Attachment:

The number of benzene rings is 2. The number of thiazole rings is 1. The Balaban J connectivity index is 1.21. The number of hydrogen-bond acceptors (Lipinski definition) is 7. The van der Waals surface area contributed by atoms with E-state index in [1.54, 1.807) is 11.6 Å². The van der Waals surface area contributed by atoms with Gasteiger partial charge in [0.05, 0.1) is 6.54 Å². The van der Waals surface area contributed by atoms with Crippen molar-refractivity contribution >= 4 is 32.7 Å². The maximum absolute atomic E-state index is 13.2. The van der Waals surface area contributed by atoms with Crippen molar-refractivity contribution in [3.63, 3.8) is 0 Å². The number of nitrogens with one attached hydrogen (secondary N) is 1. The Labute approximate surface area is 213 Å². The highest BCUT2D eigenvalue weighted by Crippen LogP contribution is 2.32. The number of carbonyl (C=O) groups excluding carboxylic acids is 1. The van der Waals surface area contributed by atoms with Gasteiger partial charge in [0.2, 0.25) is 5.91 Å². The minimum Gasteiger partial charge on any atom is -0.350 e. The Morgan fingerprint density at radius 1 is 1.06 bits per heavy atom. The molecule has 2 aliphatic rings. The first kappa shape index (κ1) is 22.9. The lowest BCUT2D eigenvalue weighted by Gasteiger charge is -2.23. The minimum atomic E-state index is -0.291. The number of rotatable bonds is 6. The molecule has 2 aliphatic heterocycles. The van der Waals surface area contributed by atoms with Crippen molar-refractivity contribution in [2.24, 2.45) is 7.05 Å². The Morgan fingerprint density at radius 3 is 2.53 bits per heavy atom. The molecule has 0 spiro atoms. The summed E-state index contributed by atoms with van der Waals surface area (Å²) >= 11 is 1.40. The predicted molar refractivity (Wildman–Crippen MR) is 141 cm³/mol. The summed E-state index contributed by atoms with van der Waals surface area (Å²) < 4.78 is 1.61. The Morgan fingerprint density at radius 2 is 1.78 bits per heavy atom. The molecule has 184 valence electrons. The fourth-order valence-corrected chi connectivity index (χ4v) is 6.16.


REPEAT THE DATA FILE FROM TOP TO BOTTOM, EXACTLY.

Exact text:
The number of benzene rings is 2. The number of thiazole rings is 1. The Balaban J connectivity index is 1.21. The number of hydrogen-bond acceptors (Lipinski definition) is 7. The van der Waals surface area contributed by atoms with E-state index in [1.54, 1.807) is 11.6 Å². The van der Waals surface area contributed by atoms with Gasteiger partial charge in [0.05, 0.1) is 6.54 Å². The van der Waals surface area contributed by atoms with Crippen molar-refractivity contribution >= 4 is 32.7 Å². The maximum absolute atomic E-state index is 13.2. The van der Waals surface area contributed by atoms with Crippen molar-refractivity contribution in [3.63, 3.8) is 0 Å². The number of nitrogens with one attached hydrogen (secondary N) is 1. The Labute approximate surface area is 213 Å². The highest BCUT2D eigenvalue weighted by Crippen LogP contribution is 2.32. The number of carbonyl (C=O) groups excluding carboxylic acids is 1. The van der Waals surface area contributed by atoms with Gasteiger partial charge in [0.2, 0.25) is 5.91 Å². The minimum Gasteiger partial charge on any atom is -0.350 e. The Morgan fingerprint density at radius 1 is 1.06 bits per heavy atom. The molecule has 2 aliphatic rings. The first kappa shape index (κ1) is 22.9. The lowest BCUT2D eigenvalue weighted by Gasteiger charge is -2.23. The minimum atomic E-state index is -0.291. The number of rotatable bonds is 6. The molecule has 2 aliphatic heterocycles. The van der Waals surface area contributed by atoms with Crippen molar-refractivity contribution in [2.24, 2.45) is 7.05 Å². The Morgan fingerprint density at radius 3 is 2.53 bits per heavy atom. The molecule has 0 spiro atoms. The summed E-state index contributed by atoms with van der Waals surface area (Å²) >= 11 is 1.40. The predicted molar refractivity (Wildman–Crippen MR) is 141 cm³/mol. The summed E-state index contributed by atoms with van der Waals surface area (Å²) < 4.78 is 1.61. The Morgan fingerprint density at radius 2 is 1.78 bits per heavy atom. The molecule has 184 valence electrons. The fourth-order valence-corrected chi connectivity index (χ4v) is 6.16.